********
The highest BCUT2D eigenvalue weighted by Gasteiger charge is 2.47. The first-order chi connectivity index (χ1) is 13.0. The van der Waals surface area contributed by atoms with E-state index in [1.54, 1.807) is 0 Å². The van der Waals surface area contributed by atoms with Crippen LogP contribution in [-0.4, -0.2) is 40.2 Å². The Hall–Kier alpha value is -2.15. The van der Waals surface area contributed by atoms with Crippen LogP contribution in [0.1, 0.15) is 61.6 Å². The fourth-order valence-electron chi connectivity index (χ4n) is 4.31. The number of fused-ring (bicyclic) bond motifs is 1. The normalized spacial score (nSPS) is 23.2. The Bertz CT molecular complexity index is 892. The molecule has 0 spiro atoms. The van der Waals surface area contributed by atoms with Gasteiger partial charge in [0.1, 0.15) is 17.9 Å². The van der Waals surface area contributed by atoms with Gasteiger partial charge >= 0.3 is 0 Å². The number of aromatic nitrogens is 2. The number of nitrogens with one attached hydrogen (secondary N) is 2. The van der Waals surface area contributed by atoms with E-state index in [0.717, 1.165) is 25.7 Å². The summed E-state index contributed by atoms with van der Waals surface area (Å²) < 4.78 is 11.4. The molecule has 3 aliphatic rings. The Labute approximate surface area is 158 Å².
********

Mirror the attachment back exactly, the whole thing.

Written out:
The highest BCUT2D eigenvalue weighted by Gasteiger charge is 2.47. The first-order chi connectivity index (χ1) is 13.0. The van der Waals surface area contributed by atoms with E-state index in [1.54, 1.807) is 0 Å². The van der Waals surface area contributed by atoms with Crippen LogP contribution in [-0.4, -0.2) is 40.2 Å². The Hall–Kier alpha value is -2.15. The van der Waals surface area contributed by atoms with Crippen LogP contribution in [0.1, 0.15) is 61.6 Å². The fourth-order valence-electron chi connectivity index (χ4n) is 4.31. The number of fused-ring (bicyclic) bond motifs is 1. The normalized spacial score (nSPS) is 23.2. The Bertz CT molecular complexity index is 892. The molecule has 0 spiro atoms. The van der Waals surface area contributed by atoms with Gasteiger partial charge in [0.1, 0.15) is 17.9 Å². The van der Waals surface area contributed by atoms with Gasteiger partial charge >= 0.3 is 0 Å². The number of aromatic nitrogens is 2. The number of nitrogens with one attached hydrogen (secondary N) is 2. The van der Waals surface area contributed by atoms with E-state index in [0.717, 1.165) is 25.7 Å². The summed E-state index contributed by atoms with van der Waals surface area (Å²) < 4.78 is 11.4. The molecule has 3 aliphatic rings. The Labute approximate surface area is 158 Å².